In Falkner’s “A Rose for Emily”, the narrative voice is a separate observer to the happenings in Miss Emily’s life. This is depicted through its limited omniscience, its ever-changing viewpoint and its lack of reliability. The narrative voice in this story is intelligent and unique, and seems to serve to demonstrate a distanced and unreliable knowledge of Emily. Through characterisation and other literary techniques, the author delivers a story which is both accessible and rich in content and theme.
The interesting narrator of "A Rose for Emily" is more correctly termed "first people" rather than "first person" narrative. Generally mentioning itself as "we," the narrator at times speaks for the men of Jefferson, at times for the women, and frequently for both groups. Additionally, it covers three generations of Jeffersonians, one of which being the age bracket of Miss Emily's father, that of Miss Emily's, and the “newer generation,” which is comprised of the children of Miss Emily's age group. The narrator is quite brutal when covering the first and second generations. Through this, it is clear to the reader how their behaviour towards Miss Emily could have caused her ruin. This adds a rather confessional sense to the narrative.
On the topic of “we,” it is interesting how no individual person is solely to blame for what transpired for Emily. The readiness of the town to acknowledge accountability is optimistic, and it lets the reader imagine an improved life for future generations.
As Terry Heller discusses in his article, “A Telltale Hair,” the range and conflict of information is organised so that as the reader begins to doubt the truth concerning Emily, one set of information endorses and the conflicting one dispels the doubts (Heller). Heller’s thoughts on the subject certainly seem feasible as, for most readers, this is the outcome for much of the story. The reader is not able to feel comfortable with just one judgement before another viewpoint is introduced which throws it into question again.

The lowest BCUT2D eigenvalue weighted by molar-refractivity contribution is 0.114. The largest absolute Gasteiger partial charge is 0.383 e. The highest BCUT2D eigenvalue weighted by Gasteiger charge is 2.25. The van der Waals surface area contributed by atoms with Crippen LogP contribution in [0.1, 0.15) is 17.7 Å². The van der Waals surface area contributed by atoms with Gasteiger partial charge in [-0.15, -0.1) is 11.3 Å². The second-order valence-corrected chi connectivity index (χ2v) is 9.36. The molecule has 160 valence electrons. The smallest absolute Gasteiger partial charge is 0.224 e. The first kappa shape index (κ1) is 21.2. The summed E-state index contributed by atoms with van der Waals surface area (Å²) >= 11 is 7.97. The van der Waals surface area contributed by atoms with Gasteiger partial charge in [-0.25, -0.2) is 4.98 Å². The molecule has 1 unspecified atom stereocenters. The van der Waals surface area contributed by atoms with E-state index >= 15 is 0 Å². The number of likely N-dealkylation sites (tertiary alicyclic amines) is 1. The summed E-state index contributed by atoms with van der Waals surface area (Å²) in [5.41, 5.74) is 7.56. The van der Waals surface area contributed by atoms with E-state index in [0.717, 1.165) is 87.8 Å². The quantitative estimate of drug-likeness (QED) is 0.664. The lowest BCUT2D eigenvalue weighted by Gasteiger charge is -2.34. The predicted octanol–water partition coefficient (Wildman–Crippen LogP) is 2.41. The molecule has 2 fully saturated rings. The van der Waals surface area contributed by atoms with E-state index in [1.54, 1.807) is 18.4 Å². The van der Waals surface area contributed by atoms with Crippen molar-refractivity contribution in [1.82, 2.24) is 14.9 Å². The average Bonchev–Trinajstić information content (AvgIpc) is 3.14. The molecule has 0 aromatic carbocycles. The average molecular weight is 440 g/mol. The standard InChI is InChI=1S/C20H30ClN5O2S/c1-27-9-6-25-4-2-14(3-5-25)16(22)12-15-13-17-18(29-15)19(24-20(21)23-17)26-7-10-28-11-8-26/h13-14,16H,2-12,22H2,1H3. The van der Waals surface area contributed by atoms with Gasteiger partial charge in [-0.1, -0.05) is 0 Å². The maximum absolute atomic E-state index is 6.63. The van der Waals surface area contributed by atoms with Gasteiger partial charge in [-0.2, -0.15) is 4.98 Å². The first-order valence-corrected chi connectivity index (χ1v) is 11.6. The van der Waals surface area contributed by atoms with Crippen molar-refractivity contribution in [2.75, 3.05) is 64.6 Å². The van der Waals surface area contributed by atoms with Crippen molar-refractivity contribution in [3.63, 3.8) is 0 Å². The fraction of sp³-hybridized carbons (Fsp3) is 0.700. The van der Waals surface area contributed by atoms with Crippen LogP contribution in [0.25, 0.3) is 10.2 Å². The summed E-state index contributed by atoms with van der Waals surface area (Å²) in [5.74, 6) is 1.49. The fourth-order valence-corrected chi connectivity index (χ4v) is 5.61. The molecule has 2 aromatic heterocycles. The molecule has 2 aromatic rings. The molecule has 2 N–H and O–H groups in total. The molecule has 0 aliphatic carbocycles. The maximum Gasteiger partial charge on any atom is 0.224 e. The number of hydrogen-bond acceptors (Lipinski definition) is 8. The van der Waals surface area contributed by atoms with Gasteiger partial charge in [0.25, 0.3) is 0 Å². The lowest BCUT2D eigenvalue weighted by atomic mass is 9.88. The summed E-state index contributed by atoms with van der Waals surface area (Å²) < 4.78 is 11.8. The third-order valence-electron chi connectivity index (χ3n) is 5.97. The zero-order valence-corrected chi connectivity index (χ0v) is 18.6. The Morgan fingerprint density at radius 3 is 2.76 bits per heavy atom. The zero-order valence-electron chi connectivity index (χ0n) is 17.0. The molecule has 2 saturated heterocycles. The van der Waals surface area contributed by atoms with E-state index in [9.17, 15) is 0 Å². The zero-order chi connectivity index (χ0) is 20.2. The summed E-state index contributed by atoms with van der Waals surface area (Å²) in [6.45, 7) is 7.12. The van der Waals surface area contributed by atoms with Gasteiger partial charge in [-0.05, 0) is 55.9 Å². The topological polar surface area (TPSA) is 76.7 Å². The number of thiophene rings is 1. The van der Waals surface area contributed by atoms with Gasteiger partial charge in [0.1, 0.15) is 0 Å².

The limited omniscience of the narrators is viewed via their incapability to understand the complexities of Miss Emily and her private life. Furthermore, it is visible in their incapacity to understand her thoughts, emotions and motivations. For example, nobody identifies why Miss Emily the reason for Emily shutting herself in the home. The narrators likewise demonstrate limited omniscience as the central happenings and individuals surrounding Emily are not known, such as both her father’s and her own deaths. Once she is discovered deceased, the narrators confess “We did not even know she was sick; we had long given up trying to get any information from the Negro. He had talked to no one probably not even to her” (Faulkner).
Nevertheless, while the narrative viewpoint is limited, Hawthorne still retains an omniscient element. Even though the narrators fail to recognise that she was unwell, they discuss to the circumstances of her death in some depth: “She died in one of the downstairs rooms, in a heavy walnut bed with a curtain, her gray head propped up on a pillow yellow and moldy with age and lack of sunlight.” Additionally, the narrators trail Emily constantly and are aware of exchanges and occasions, even the ones that they were clearly not in attendance for. This is demonstrated through the historical discussions over generations and the in depth exchanges among many sets of people, for example the townspeople and the judge (75).